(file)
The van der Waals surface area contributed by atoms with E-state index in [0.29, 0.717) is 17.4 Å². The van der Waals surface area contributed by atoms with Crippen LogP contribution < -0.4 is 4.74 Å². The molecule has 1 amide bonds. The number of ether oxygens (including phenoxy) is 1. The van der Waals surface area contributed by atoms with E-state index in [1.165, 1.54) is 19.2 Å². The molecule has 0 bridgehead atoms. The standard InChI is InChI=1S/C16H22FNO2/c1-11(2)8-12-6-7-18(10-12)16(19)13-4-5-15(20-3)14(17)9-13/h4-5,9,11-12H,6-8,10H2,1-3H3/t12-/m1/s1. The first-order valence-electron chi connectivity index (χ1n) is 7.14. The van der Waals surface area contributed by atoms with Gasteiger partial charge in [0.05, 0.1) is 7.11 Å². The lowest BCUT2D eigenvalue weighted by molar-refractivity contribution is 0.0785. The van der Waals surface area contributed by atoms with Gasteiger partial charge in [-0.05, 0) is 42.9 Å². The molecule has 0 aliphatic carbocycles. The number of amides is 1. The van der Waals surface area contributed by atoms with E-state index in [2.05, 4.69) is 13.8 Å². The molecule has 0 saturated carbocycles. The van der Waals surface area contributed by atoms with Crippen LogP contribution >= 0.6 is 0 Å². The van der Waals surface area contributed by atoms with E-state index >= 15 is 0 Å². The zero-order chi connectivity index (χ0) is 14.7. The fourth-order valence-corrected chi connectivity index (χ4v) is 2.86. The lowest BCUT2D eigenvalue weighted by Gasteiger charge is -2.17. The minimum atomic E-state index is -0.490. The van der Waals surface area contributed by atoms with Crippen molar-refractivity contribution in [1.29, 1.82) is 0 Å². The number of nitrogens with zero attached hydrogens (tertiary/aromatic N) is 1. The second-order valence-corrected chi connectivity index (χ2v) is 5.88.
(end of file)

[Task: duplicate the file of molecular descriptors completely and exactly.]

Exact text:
The van der Waals surface area contributed by atoms with E-state index in [0.29, 0.717) is 17.4 Å². The van der Waals surface area contributed by atoms with Crippen LogP contribution < -0.4 is 4.74 Å². The molecule has 1 amide bonds. The number of ether oxygens (including phenoxy) is 1. The van der Waals surface area contributed by atoms with E-state index in [1.165, 1.54) is 19.2 Å². The molecule has 0 bridgehead atoms. The standard InChI is InChI=1S/C16H22FNO2/c1-11(2)8-12-6-7-18(10-12)16(19)13-4-5-15(20-3)14(17)9-13/h4-5,9,11-12H,6-8,10H2,1-3H3/t12-/m1/s1. The first-order valence-electron chi connectivity index (χ1n) is 7.14. The van der Waals surface area contributed by atoms with Gasteiger partial charge in [0.05, 0.1) is 7.11 Å². The lowest BCUT2D eigenvalue weighted by molar-refractivity contribution is 0.0785. The van der Waals surface area contributed by atoms with Gasteiger partial charge in [-0.05, 0) is 42.9 Å². The molecule has 0 aliphatic carbocycles. The number of amides is 1. The van der Waals surface area contributed by atoms with E-state index in [2.05, 4.69) is 13.8 Å². The molecule has 0 saturated carbocycles. The van der Waals surface area contributed by atoms with Crippen LogP contribution >= 0.6 is 0 Å². The van der Waals surface area contributed by atoms with E-state index >= 15 is 0 Å². The zero-order chi connectivity index (χ0) is 14.7. The fourth-order valence-corrected chi connectivity index (χ4v) is 2.86. The lowest BCUT2D eigenvalue weighted by Gasteiger charge is -2.17. The minimum atomic E-state index is -0.490. The van der Waals surface area contributed by atoms with Crippen molar-refractivity contribution in [1.29, 1.82) is 0 Å². The number of nitrogens with zero attached hydrogens (tertiary/aromatic N) is 1. The second-order valence-corrected chi connectivity index (χ2v) is 5.88.